Skip to main content
Report this ad

See also:

Duchess Kerry Potatoes

Duchess Clare Potatoes
Duchess Clare Potatoes
Kimberley O'Dea

It’s impossible to talk about Irish food without mentioning the potato. They first saved the Irish then almost destroyed them. There are few Irish-American households where the potato is not still a staple and anyone who makes even a basic stab at growing vegetables will plant a few spuds in their backyard gardens

They are eaten boiled, mashed, fried, chipped and baked, mixed with cabbage or scallions to make colcannon or champ, made into potato cakes and used to top pies and thicken soups or stews. Typically farms markets will stock at least 5 or 6 different varieties, often many more, with the varieties changing depending on the season and each suited to a particular method of cooking.

Of all foods, the humble spud is certainly the most traditional. We may not be dependent on them in the way our ancestors did in the past but there are a lot of Irish-American people for whom a dinner without potatoes is not a dinner at all.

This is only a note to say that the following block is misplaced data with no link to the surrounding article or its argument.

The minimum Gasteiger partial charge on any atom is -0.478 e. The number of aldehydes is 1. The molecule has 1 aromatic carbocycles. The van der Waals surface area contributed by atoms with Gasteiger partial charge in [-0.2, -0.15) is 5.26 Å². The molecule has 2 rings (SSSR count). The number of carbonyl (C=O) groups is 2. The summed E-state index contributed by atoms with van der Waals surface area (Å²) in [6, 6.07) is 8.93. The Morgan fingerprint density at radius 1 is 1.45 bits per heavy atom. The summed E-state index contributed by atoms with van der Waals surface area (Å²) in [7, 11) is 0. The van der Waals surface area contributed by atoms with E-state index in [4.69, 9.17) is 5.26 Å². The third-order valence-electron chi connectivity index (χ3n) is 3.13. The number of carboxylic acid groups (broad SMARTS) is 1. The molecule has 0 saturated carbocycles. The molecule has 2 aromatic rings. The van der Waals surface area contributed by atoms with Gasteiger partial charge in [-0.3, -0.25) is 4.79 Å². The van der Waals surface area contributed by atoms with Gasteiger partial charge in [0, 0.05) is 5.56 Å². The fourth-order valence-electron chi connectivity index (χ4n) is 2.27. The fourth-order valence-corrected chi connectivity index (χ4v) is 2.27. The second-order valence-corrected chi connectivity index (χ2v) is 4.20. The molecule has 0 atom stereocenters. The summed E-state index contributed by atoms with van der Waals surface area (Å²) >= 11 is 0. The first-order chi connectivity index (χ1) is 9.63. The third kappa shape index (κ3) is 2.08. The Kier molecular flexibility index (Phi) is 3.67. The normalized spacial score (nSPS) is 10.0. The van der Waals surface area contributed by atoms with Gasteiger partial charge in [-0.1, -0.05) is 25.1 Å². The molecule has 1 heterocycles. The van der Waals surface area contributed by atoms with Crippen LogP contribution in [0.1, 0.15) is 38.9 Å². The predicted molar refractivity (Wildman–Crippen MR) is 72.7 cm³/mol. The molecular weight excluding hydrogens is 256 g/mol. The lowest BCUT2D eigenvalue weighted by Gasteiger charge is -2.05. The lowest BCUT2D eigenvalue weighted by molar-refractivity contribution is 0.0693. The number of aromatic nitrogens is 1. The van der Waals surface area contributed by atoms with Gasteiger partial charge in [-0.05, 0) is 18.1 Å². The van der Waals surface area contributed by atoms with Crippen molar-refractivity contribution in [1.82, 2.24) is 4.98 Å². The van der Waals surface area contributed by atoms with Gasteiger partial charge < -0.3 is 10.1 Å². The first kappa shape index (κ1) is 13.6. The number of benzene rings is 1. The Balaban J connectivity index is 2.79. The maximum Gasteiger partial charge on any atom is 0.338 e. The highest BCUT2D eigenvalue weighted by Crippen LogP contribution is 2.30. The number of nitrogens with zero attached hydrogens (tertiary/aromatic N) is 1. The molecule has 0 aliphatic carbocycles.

Here is a wonderful old recipe that is passed down through the ages.


2lbs farm fresh organic Yukon gold potatoes peeled and cut into chunks


1/4 cup farm fresh heavy cream

4 tablespoons unsalted butter, divided (farm butter is better)

1/4 teaspoon nutmeg

1 clove garlic, minced

1/2 teaspoon black pepper

3 egg yolks (make sure you use free-range chicken eggs)


1. Place the Yukon potatoes in a pot and cover with water. Bring pot to a simmer and cook until the potatoes are tender (about 30 minutes).

2. While the potatoes are boiling, melt 2 tablespoons of butter and set aside. Preheat the oven to 425F.

3. Once the potatoes are cooked, drain and place the potatoes back in the pot over low heat. Allow them to release steam for about a minute. Add 2 tablespoons of unmelted butter and mash the potatoes until the butter has been incorporated. Add the nutmeg, garlic, black pepper, heavy cream, and continue to mash the potatoes. Once everything has been incorporated, add salt to taste, then add the egg yolks. Mash until the mixture is smooth (don't over-mash).

4. Place the potatoes in a piping bag with a large star point. Pipe the potatoes onto a cookie sheet. Brush the potatoes with the melted butter then place in the oven and bake until browned (about 20 minutes).

Report this ad